Day Zero

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So today is The Day. “Bonemarrowtransplant Day”, as Ned calls it. And it’s been a less-than-ideal, challenging lead-up, as often seems to befall our family. Ned was admitted to isolation on the BMT (bone marrow transplant) ward last Sunday = Day -8. In isolation, he’s only allowed to have Seth, me, Gilbert (breastfed and <6 months old) and 2 other adults visiting; not his sisters. He then had 5 days of pre-transplant conditioning to deplete his own diseased bone marrow and prepare his body to receive donated healthy marrow. On Thursday (Day -4), his 2yo donor sister, Eleanor, started vomiting and developed further gastro symptoms by Friday (Day -3), enough to warrant admission - on a different ward in the same hospital!  The logistical challenge of which parent stays with which child, particularly since it involves a breastfed baby, strict infection control and isolation, has been ongoing, but fortunately, Lucy (who then also developed gastro) was able to stay with my parents. 

Consequently, it’s been a much more fatiguing, emotional week than we anticipated, where Seth and I have been like apprehensive ships in the night, each not seeing 1-2 of our kids for a while, not to mention fresh air and sunlight. We’ve had contact precautions up to our teeth and have had to optimise Eleanor’s health quickly because Ned’s so dependent upon her marrow. We’ve been fortunate to have wonderful nurses and the same transplant team caring for both kids - all prioritising their well-being for this very day. 

Ned’s doing surprisingly well, especially given his heavy chemo on Friday that required frequent (6-hourly and through the night) showers, bedding and clothing changes. Though isolated, nauseated, and no longer wanting any of his packaged-food-only diet, he’s enjoying his new disinfected / sealed Lego, board games and toys, and tolerating nasogastric feeds. He knows his beloved little sister is giving him a precious gift and he shows her such tenderness and care when they FaceTime.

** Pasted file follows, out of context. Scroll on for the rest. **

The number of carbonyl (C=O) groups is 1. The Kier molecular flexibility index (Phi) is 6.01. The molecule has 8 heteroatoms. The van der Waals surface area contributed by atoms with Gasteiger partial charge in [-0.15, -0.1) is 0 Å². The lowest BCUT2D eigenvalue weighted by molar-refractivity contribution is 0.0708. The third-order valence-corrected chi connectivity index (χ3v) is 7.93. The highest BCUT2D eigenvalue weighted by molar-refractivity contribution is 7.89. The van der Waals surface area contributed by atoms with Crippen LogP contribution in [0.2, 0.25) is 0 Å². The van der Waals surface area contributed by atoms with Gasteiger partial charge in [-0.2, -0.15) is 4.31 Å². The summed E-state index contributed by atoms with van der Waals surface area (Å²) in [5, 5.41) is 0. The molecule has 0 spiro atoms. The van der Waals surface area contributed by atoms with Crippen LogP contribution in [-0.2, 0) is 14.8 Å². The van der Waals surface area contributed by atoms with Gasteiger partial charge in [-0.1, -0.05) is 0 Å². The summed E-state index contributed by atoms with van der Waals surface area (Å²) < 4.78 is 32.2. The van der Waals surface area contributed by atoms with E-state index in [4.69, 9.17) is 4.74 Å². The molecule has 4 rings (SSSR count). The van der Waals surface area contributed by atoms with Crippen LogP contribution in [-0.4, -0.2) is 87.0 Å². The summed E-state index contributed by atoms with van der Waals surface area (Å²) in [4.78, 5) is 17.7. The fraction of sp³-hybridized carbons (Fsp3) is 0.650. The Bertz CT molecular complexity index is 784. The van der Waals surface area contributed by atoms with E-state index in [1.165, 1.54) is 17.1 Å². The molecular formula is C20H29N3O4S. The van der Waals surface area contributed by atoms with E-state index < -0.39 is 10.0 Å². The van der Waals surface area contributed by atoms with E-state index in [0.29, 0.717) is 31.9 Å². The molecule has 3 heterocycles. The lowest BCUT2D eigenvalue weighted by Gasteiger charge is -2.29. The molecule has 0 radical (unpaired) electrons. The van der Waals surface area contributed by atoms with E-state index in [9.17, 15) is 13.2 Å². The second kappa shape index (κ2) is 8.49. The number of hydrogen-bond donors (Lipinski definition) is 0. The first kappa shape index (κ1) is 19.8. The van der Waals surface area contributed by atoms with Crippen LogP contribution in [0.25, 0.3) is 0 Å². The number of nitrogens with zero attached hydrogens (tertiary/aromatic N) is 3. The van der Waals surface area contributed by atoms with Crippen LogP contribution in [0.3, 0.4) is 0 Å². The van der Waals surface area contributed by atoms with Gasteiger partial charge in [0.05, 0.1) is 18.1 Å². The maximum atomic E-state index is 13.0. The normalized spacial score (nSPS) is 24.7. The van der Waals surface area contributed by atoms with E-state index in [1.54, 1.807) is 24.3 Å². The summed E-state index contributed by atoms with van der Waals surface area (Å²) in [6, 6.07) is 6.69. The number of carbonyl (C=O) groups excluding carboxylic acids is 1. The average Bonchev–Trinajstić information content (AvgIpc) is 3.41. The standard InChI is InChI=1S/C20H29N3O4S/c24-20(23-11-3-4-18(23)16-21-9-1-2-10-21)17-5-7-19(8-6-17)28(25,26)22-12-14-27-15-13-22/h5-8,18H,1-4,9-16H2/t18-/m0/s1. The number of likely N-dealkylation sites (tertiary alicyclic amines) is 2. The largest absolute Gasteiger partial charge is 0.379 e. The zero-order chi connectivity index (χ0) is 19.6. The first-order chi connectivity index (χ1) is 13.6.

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“Me-too” Eleanor has just been so so keen to do what Ned’s doing! I guess it’s to be expected given she was born into this cancer world and has grown up around it. She’s always wanted to “go to the doctor”, “have a blood test”, “go to Ned’s theatre”, “eat MY hos-tal food”, “sleep in MY hos-tal bed”, and has perfectly obliged us in everything. She’s especially enjoying “There’s a Hippopotamus on My Hospital Roof Eating Cake”, and thinks there’s a hippo sitting up on the roof above her (great book for hospitalised kids by the way!). She’s now mostly back to her cheeky, grinning, chatty, cuddly self, and stable enough to have the procedure done today. What a beautiful gift she’s giving! 

Lucy’s being a stalwart, resilient older sister, despite missing us all dreadfully, especially hugging Ned.

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It’s been a really tough couple of weeks for her, not to mention the months before when she’s been carrying a lot of this and other responsibilities on her young shoulders. She understands what’s happening, desperately wishes she could give such a precious gift to her brother, but doesn’t complain about not being in that role. We’ve had to reassure her many times how crucial and valued a family member she is and always will be. 

3-month-old Gilbert is still a cranky baby, but now gracing us with occasional smiles and chuckles! Ned is just loving that Gilbert’s allowed into his isolation room. 

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But today, it’s Eleanor who is going to theatre in the morning, having some of her bone marrow aspirated under GA, which will then be processed and infused into Ned, in what looks like a small bag of blood, late afternoon. It is Day 0. We have been told that from now we are to expect anything for Ned, and be prepared for organ failure, ICU admissions, symptoms of GVHD (graft vs host disease), etc, and it will be a minimum of 6-8 week stay in isolation for Ned, if uncomplicated. Fortunately he’s having the gold-standard sibling transplant - and yes, his blood type will change to hers! Restrictions, reviews and complications will continue for years. 

Today is Day 0, and time is ticking. This is a momentous day for our whole family, especially so for our darling Eleanor and our dear Ned. 

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“He gives strength to the weary... those who hope in the Lord will renew their strength.”  Isaiah 40:29-31